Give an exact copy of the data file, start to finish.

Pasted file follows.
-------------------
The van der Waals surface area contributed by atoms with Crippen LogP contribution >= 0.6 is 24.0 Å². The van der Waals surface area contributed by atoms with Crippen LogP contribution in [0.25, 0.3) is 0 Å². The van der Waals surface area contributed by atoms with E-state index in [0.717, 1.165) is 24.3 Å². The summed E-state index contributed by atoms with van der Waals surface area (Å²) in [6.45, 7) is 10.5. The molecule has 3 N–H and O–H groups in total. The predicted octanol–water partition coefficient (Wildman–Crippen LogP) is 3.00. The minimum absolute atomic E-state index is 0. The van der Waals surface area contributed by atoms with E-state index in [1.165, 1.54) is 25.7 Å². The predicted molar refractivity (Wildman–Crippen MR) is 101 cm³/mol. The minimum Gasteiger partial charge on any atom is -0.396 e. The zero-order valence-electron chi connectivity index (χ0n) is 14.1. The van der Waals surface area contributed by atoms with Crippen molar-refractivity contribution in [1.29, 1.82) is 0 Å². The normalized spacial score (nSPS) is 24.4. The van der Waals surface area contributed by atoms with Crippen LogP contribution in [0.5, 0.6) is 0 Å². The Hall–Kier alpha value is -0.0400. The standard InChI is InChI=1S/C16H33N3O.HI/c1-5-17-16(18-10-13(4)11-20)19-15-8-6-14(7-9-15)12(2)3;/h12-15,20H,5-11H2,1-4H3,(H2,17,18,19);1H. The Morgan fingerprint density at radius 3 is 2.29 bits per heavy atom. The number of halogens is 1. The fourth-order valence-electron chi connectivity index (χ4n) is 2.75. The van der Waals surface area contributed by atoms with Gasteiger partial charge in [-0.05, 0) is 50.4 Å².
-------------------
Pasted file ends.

The van der Waals surface area contributed by atoms with Crippen LogP contribution >= 0.6 is 24.0 Å². The van der Waals surface area contributed by atoms with Crippen LogP contribution in [0.25, 0.3) is 0 Å². The van der Waals surface area contributed by atoms with E-state index in [0.717, 1.165) is 24.3 Å². The summed E-state index contributed by atoms with van der Waals surface area (Å²) in [6.45, 7) is 10.5. The molecule has 3 N–H and O–H groups in total. The predicted octanol–water partition coefficient (Wildman–Crippen LogP) is 3.00. The minimum absolute atomic E-state index is 0. The van der Waals surface area contributed by atoms with E-state index in [1.165, 1.54) is 25.7 Å². The predicted molar refractivity (Wildman–Crippen MR) is 101 cm³/mol. The minimum Gasteiger partial charge on any atom is -0.396 e. The zero-order valence-electron chi connectivity index (χ0n) is 14.1. The van der Waals surface area contributed by atoms with Crippen molar-refractivity contribution in [1.29, 1.82) is 0 Å². The normalized spacial score (nSPS) is 24.4. The van der Waals surface area contributed by atoms with Crippen LogP contribution in [0.5, 0.6) is 0 Å². The Hall–Kier alpha value is -0.0400. The standard InChI is InChI=1S/C16H33N3O.HI/c1-5-17-16(18-10-13(4)11-20)19-15-8-6-14(7-9-15)12(2)3;/h12-15,20H,5-11H2,1-4H3,(H2,17,18,19);1H. The Morgan fingerprint density at radius 3 is 2.29 bits per heavy atom. The number of halogens is 1. The fourth-order valence-electron chi connectivity index (χ4n) is 2.75. The van der Waals surface area contributed by atoms with Gasteiger partial charge in [-0.05, 0) is 50.4 Å².